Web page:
In our last blog featuring Chris McVeigh we talked about how authors should approach social media and digital marketing. In the second part of this interview, we turn our attention to how authors can improve their Google rankings plus the best way writers can engage with influential booktubers and vloggers.
Is good search engine optimisation (SEO) important – why?
CM: Having a high ranking on Google is vitally important to any author’s visibility strategy. 90% of people click on one on the top three entries on Google so if you’re not in these three you’re not going to be getting any meaningful traffic from those searches.
The very least that an author should hope for is to ‘own their own real-estate’ – ie. rank highly for their own name and book titles.
This alone won’t necessarily vastly increase the numbers of people of visiting your website but it will ensure that should you manage to get some good publicity or reviews then yours will be the website that people see when they reach for Google to find out more.
Want to write? Read on: How authors can master digital marketing
What one thing should an author be doing to improve their Google rankings?
CM: One really useful thing an author could do is to take a little bit of time before they launch themselves on the world to check what the competition is on Google for their name and book title – there’s no point fighting battles you don’t need to.
Here’s a real life example that we faced a few years ago. As it turns out the book ended up being a best-seller and No.1 on the Amazon Kindle charts so I’m sure the publisher won’t mind me highlighting it here.
Publisher: So we’ve got this new book we’d like you to work on.
Me: Oh yeah? What’s it called?
Publisher: London Calling, it’s by a new author called James Craig
Me: London Calling, as in exactly the same title as the classic Clash album London Calling? The multi-million selling Clash album London Calling? The London Calling that takes up every entry of the first 100 pages of Google? That London Calling?
Publisher: Yeah, cool isn’t it.
Me: Yeah, really cool (tries to keep it upbeat, dies a little inside).
So right there and then we had to give up on the getting the title of the book to rank highly and instead had to concentrate on another SEO strategy. As it goes, we also had some problems with the author’s name. James Craig is a pen name (randomly chosen) unfortunately James Craig was also the name of James Craig, 1st Viscount Craigavon, the first Prime Minister of N. Ireland. It took us quite some effort to overtake all the academic and history websites that ranked for that term. We did eventually get the No.1 spot but it was more difficult than it had to be. A few moments of research on Google before pen name and title were chosen could have made the publisher’s job much easier.
Want to write? Read on: How to get an author strategy for your blog
So what if an author’s name isn’t ‘SEO friendly’?
CM: Sometimes you have no option and you have to make the best of what you have – for example if you type ‘Chris McVeigh’ into Google you don’t get me – you get a guy who makes Star Wars animations out of Lego (they’re great you should check them out). Luckily as far as my business was concerned I didn’t really need people to find me by my name – what I needed was for people who needed a ‘publishing consultant’ to find me. Crucially if you type ‘publishing consultant’ into Google, my company is the No.1 entry and we get almost 100% of that traffic.
Publishing companies have been very slow to embrace SEO and because of that there is still an opportunity for savvy authors to make their mark – for example, 12,000 people per month in the UK type ‘crime fiction’ into Google but NO publishers rank on the first page of Google.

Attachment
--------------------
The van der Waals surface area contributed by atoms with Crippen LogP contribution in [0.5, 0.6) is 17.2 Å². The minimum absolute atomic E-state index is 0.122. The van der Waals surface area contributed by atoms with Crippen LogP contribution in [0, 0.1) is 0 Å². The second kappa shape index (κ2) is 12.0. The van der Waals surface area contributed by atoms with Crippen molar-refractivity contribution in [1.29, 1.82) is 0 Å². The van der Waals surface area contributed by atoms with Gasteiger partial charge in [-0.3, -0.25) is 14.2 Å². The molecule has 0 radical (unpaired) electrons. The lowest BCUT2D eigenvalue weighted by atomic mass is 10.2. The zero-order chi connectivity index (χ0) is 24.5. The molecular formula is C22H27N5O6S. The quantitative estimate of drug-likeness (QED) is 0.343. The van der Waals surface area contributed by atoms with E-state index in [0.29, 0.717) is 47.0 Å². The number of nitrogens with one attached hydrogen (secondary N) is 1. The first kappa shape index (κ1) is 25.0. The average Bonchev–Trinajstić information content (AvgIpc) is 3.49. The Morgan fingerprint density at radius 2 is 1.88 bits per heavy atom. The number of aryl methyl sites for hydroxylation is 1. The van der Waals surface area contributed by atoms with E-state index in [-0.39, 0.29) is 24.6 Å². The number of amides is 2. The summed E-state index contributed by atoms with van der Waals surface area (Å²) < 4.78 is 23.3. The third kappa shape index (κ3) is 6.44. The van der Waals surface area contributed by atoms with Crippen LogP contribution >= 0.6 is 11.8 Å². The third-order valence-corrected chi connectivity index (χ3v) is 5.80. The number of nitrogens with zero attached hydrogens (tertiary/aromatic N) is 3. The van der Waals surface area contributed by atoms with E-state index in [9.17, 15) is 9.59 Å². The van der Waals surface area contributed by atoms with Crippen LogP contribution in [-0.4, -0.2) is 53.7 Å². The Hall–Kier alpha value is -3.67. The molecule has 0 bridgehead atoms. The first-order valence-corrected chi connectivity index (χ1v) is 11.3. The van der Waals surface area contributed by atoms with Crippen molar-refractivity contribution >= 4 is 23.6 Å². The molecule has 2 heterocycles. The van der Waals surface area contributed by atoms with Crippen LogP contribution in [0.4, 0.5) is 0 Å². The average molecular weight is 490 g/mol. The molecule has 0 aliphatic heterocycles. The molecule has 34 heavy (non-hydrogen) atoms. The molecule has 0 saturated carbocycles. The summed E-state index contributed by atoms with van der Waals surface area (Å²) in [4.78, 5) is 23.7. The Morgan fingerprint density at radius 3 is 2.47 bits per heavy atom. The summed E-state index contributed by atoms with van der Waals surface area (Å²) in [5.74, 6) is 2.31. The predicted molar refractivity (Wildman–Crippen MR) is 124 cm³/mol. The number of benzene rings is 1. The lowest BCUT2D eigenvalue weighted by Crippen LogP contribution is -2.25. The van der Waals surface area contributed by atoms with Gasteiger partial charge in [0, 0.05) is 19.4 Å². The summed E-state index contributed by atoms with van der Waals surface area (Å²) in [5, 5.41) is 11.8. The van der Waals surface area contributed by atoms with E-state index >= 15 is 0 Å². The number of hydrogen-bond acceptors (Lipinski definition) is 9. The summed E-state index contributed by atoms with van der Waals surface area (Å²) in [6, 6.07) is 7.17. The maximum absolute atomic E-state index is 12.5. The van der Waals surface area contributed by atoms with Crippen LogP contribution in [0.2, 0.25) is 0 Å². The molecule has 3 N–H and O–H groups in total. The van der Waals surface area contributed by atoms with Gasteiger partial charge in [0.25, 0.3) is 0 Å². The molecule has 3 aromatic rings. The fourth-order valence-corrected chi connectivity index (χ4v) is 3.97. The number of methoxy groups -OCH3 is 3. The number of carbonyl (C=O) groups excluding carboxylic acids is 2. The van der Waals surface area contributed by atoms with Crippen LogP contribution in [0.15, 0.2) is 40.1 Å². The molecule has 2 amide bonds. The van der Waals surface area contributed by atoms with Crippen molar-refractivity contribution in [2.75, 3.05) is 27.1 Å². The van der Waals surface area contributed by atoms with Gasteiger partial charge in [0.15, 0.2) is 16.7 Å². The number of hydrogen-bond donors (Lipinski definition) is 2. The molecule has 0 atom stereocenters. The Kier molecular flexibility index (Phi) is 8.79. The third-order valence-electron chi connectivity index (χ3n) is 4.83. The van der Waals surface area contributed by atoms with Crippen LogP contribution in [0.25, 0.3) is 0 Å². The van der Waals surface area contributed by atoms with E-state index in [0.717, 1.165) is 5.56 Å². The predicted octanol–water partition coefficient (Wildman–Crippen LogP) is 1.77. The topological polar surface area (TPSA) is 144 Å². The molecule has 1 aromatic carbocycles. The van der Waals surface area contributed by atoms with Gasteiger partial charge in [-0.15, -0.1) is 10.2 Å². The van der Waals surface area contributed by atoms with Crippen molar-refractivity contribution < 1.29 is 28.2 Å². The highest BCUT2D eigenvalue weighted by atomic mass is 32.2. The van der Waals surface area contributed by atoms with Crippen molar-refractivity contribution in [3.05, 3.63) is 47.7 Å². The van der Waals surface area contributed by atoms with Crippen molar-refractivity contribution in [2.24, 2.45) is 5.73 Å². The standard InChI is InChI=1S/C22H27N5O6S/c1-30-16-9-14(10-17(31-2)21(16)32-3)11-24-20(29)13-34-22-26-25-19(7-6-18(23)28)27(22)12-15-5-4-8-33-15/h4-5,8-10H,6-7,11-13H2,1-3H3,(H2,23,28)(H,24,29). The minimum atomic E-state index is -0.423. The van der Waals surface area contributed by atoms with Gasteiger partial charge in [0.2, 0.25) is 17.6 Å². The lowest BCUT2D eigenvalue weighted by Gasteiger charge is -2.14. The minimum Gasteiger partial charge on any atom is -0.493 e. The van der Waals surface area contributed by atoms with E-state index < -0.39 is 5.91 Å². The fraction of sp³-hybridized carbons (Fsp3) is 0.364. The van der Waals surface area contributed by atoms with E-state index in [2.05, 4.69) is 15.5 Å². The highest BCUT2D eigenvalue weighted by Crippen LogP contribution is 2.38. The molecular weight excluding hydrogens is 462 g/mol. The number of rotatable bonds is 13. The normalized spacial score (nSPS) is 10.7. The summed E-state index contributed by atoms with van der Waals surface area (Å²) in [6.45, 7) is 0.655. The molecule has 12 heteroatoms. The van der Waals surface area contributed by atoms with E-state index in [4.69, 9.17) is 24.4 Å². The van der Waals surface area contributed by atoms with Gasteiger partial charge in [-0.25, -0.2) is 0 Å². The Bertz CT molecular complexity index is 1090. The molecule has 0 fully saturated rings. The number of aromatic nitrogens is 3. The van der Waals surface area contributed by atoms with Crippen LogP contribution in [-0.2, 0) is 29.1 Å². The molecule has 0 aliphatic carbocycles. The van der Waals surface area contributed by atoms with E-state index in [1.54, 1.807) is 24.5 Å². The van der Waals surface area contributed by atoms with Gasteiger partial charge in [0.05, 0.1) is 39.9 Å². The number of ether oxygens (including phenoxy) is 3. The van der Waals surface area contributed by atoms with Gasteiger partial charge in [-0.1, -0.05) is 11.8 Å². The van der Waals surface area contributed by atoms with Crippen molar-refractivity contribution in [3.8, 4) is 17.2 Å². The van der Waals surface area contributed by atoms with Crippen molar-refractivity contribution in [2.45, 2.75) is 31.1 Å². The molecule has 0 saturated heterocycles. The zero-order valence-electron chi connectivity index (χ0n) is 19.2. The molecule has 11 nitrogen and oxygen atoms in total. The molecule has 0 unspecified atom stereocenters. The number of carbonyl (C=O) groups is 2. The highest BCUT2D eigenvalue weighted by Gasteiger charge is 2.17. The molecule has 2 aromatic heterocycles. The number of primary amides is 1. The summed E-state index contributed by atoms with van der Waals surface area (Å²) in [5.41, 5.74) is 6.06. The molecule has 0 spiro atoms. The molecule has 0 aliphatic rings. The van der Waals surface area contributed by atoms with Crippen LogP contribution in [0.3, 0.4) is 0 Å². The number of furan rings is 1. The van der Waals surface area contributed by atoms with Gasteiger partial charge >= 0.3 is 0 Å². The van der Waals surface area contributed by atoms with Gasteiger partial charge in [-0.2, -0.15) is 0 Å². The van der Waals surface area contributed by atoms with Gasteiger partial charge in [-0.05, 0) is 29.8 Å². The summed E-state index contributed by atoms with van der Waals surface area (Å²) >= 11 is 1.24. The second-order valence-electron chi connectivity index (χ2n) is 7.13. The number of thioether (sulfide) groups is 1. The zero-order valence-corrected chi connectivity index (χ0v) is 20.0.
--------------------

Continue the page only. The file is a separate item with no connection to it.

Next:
Every author can learn the techniques that will help them rank highly on Google, it will take some time and some effort but it will repay that effort over and over again.
How can an author interact with book booktubers or vloggers? What should and shouldn’t they be doing?
CM: Sadly I’d say that the days when ‘ordinary’ authors can just rock up to one of the big booktubers/vloggers and ask them to review one of their books have already gone. The corporate marketing departments of the big publishers have hooked on to the power (and large audiences) of these booktubers/vloggers and they’re all pretty inundated with free books and review requests.
That said it’s still possible for authors to get noticed and reviewed if they use the right approach.
In my experience, the ‘right approach’ in almost any social situation really just means using the appropriate combination of manners and flattery and I think that holds true for the social web.
Social media offers a wonderful opportunity for authors to make contact with many of the influencers in the publishing world but if it’s used badly it can just as easily alienate them. I often advise authors to behave on Twitter in the same way they would at a posh cocktail party.
Stand on the sidelines and assess the mood before you dive into the throng. Be aware of the people you’d like to talk with but don’t target them at the expense of everyone else. I think if an author follows these rules on social media they’ll find it relatively easy to build relations with almost anyone – including bloggers, reviewers, agents and publishers.
Chris’s 9 top tips on engaging vloggers and booktubers:
- Listen as much as you talk.
- Don’t adopt a persona, be yourself.
- Show an interest in what people are saying without drooling on them.
- Don’t talk exclusively in bon mots.
- Don’t assume inappropriate familiarity with people you barely know.
- Don’t tell endless anecdotes about yourself.
- Don’t use every conversation as an opportunity to sell something.
- Be generous, praise other people’s achievements.
- Invite other people into your conversations.